I want to make it clear.  If you use this as a guide, for parts or step-by-step, for any profit in any manner then I expect payment.  I put a lot of time and effort into getting this done.  I can't have everyone else going around making money off my labor.  So, if you did use this then I expect 10% of your profit.  If you use this for your personal use, then I expect nothing in return.  That is, after all, why I wrote this.  So the average tuner that doesn't have a lot of cash can do this swap without taking it to someone and spending all that money.

Steps with an '*' next to them are used only if you plan to remove the engine for this swap.  Some people plan to do many other mods at the same time that would be easier to do with the engine out.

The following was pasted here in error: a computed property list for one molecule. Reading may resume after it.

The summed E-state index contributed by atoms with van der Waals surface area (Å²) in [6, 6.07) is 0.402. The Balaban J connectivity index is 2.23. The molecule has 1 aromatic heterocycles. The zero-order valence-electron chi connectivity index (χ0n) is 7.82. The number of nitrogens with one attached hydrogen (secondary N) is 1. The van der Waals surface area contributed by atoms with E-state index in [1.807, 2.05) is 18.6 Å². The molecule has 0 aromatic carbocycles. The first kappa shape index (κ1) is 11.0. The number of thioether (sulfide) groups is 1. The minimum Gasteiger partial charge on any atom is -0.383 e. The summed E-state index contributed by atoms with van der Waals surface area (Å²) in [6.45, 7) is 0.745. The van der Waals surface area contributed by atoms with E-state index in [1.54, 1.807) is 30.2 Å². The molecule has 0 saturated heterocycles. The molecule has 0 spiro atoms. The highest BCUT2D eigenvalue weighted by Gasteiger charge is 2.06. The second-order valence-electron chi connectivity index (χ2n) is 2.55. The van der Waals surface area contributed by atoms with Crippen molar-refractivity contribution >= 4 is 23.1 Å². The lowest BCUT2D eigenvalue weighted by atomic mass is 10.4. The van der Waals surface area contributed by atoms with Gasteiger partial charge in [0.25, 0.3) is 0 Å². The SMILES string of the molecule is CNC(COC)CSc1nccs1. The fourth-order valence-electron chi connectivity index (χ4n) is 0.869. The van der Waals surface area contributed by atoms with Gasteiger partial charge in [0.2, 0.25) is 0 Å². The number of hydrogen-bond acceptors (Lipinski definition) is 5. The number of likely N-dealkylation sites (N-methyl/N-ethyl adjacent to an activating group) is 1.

Where to start?  Well, make sure you have all of your parts before you get started.  Don’t get it halfway done and then have to wait for someone to ship you a part.  You won’t like the waiting.  Here is a rundown of the parts list you will need.  If you can find a wrecked ZX2 MTX with a good tranny for $500 or so, buy that.  You will also need to have the A/C system emptied before you start this swap.

Shifter housing (the shifter sits inside of it and connects to the tranny)
Shifter rod (connects the shifter to the tranny)

Shifter inserts (small plastic inserts in the bottom of the shifter, without them, the shifter will be sloppy.  Also, at the other end of the shift rod where it meets the tranny)
Shifter retaining clip (holds the shifter into the housing from the top)
Shift boot
Shift boot hold down (plastic peice that bolts to the bottom of the console to hold the boot in place)

Shift knob
MTX Vehicle Speed Sensor (VSS)